A refugee-style campsite of homeless people has appeared on the outskirts of Limerick city as its council revealed there are 57 children homeless, while more than 4,000 people on the local authority’s housing waiting list.
As our photograph shows, a number of tents have been set up in a derelict warehouse which has no light or heat, and is located a stone’s throw from the city centre.
A Tricolour hangs overhead one of the tents, a poignant reminder of how some continue to be marginalised in society. When we visited the camp this week, it was a chilly 6C, however temperatures have dropped over recent nights to -4C. Two people have died sleeping rough in Limerick in the past two months.
Two weeks ago homeless men Joe Lynch and Donal O’Keefe described how they sleep on cold concrete floors in a derelict building in Limerick city.
However, in a statement Limerick city and county council said “no rough sleepers were found” following garda checks at derelict private properties.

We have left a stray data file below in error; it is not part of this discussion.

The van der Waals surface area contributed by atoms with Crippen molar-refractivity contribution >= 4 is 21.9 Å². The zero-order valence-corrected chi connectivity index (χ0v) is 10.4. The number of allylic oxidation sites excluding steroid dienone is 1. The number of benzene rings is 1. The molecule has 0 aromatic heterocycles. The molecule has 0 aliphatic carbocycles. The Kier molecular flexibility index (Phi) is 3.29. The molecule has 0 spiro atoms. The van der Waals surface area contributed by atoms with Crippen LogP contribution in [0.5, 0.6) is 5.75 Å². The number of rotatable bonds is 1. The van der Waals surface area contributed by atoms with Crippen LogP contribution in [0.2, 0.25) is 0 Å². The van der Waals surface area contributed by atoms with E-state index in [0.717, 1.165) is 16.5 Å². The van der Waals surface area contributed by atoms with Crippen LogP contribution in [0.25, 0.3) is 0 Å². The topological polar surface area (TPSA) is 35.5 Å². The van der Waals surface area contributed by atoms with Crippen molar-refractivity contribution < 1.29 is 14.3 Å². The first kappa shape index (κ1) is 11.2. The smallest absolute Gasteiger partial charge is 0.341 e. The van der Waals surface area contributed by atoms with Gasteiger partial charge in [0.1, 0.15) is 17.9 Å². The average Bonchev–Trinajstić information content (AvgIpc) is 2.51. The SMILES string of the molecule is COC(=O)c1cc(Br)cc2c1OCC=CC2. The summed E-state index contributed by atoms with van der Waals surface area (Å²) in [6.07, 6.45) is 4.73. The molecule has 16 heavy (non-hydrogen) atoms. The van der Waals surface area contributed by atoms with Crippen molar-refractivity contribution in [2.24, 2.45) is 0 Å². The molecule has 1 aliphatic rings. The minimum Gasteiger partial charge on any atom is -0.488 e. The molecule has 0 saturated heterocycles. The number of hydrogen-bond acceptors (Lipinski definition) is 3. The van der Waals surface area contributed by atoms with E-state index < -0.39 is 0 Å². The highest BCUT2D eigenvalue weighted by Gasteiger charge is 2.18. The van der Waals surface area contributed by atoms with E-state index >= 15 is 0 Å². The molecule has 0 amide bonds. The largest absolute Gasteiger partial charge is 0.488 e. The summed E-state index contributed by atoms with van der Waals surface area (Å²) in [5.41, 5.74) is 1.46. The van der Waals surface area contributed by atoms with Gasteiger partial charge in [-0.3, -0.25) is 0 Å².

“Reports of sites anecdotally identified as places where people are sleeping rough are checked out. The council will carry this out on property owned by the local authority,” the council added.
“As of November 25, there were 197 individuals currently resident in emergency homeless accommodation in Limerick, including 57 children.
“A further 16 adults are on a waiting list for emergency accommodation not receiving B&B support, but accommodated by family etc, while eight adults are accessing the Winter Initiative Beds available.
“The latest rough sleepers count took place on October 21, 2016 which found one adult sleeping rough. He declined emergency accommodation,” a spokesperson stated.
They added: “Negotiations are ongoing in relation to the provision of 15 beds which should become available in the coming weeks. Discussions are also taking place in relation to a late night café.”
The council said it has employed two resettlement case managers who are working with voluntary staff at hostels to support and source solutions for homeless individuals or families.
Fianna Fáil TD Willie O’Dea described the situation as “completely and utterly out of control”.
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